Associational relationships at multiple spatial scales affect forest damage by moose
Journal article, Peer reviewed
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Original versionForest Ecology and Management. 2015, 348 97-107. 10.1016/j.foreco.2015.03.045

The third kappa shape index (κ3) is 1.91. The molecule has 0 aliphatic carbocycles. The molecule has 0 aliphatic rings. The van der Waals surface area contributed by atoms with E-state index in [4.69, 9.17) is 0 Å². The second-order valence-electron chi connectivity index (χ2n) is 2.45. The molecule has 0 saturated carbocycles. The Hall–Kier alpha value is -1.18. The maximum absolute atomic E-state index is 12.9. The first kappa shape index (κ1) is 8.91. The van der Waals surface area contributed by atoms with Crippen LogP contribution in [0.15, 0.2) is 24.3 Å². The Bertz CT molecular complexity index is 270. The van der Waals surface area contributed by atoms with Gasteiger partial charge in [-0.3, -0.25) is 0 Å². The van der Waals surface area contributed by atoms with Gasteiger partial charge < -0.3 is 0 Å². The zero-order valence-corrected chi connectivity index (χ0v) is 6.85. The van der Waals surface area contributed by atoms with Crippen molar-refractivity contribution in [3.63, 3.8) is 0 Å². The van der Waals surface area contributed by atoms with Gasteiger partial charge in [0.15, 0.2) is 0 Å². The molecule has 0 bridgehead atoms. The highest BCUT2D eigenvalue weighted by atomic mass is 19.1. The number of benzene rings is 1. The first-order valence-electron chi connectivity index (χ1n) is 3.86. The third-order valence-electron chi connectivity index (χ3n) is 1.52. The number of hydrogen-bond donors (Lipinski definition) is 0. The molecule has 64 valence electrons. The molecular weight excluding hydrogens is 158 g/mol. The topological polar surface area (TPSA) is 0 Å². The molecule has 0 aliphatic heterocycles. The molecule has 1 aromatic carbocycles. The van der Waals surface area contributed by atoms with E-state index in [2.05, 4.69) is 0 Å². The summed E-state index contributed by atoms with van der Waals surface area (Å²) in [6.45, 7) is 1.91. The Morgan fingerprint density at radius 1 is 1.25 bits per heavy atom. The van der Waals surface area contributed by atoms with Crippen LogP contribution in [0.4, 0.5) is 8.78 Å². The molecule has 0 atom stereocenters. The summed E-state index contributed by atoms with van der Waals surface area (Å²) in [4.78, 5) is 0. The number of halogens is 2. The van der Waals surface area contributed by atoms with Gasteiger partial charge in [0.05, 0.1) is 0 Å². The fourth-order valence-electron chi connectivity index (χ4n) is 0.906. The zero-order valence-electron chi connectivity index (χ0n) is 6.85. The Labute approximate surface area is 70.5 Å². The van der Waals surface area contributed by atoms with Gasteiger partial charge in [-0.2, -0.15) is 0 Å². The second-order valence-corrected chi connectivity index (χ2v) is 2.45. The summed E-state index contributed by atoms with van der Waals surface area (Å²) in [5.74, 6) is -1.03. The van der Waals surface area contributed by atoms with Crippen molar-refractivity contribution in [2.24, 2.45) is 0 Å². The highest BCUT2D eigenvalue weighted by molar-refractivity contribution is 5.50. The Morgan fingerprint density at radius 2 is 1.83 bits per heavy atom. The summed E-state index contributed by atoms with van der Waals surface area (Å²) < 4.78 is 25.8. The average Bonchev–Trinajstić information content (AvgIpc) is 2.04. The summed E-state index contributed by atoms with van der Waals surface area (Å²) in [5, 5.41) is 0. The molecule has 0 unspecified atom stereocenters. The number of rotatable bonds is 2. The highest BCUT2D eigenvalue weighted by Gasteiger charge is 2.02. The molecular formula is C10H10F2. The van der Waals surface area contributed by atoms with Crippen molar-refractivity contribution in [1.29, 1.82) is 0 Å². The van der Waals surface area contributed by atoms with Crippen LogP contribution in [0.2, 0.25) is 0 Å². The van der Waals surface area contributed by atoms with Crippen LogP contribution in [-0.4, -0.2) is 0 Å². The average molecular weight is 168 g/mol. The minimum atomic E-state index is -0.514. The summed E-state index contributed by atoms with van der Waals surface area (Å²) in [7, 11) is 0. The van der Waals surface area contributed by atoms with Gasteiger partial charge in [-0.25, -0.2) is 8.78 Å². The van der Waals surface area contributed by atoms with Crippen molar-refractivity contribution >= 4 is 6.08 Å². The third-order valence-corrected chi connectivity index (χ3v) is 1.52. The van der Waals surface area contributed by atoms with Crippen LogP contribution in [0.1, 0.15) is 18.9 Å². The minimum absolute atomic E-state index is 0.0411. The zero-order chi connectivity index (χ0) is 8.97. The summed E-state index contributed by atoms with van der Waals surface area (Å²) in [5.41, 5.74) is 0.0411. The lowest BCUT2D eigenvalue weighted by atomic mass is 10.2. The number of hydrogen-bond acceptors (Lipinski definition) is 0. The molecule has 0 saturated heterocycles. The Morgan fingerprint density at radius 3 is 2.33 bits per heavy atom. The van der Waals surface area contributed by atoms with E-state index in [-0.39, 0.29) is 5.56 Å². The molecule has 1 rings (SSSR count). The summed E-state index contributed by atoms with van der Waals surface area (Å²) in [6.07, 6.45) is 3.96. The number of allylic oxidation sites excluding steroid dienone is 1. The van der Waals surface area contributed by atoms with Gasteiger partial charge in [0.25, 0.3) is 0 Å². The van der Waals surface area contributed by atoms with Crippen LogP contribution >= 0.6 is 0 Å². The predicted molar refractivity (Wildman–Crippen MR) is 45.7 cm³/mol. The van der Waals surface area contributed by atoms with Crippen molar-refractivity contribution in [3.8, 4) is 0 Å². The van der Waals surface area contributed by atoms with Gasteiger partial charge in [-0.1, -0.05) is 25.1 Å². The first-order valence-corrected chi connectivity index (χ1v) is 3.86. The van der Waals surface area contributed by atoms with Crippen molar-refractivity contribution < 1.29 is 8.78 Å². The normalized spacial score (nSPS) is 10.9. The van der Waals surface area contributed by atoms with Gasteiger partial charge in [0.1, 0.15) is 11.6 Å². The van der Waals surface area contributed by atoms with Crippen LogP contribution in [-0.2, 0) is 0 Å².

Increasing abundance of large herbivores combined with changes in forestry practices has led to increased forest damage in many temperate and boreal forest areas. The role of alternative forage as a driver for browsing pressure on tree species important for forestry has received increased attention. However, actions to reduce damage through altering forage abundance must be carried out at spatial scales that correspond to the behavioural processes that generate the browsing pattern. We used a multi-scaled dataset on browse abundance and utilisation in Southern Norway to assess how pine browsing damage was related to abundance and quality of browse measured at different spatial scales. Pine trees had a lower probability to be browsed at high pine abundance at all spatial scales. However, the abundance and quality of alternative browse was negatively related to pine browsing (i.e. associational resistance) at several spatial scales, with the highest explanatory power at the largest spatial scale. Management actions to reduce pine browsing by moose should focus on facilitating high abundance of both pine and alternative high-quality browse, and should be carried out at sufficiently large spatial scales (moose home range scale or larger).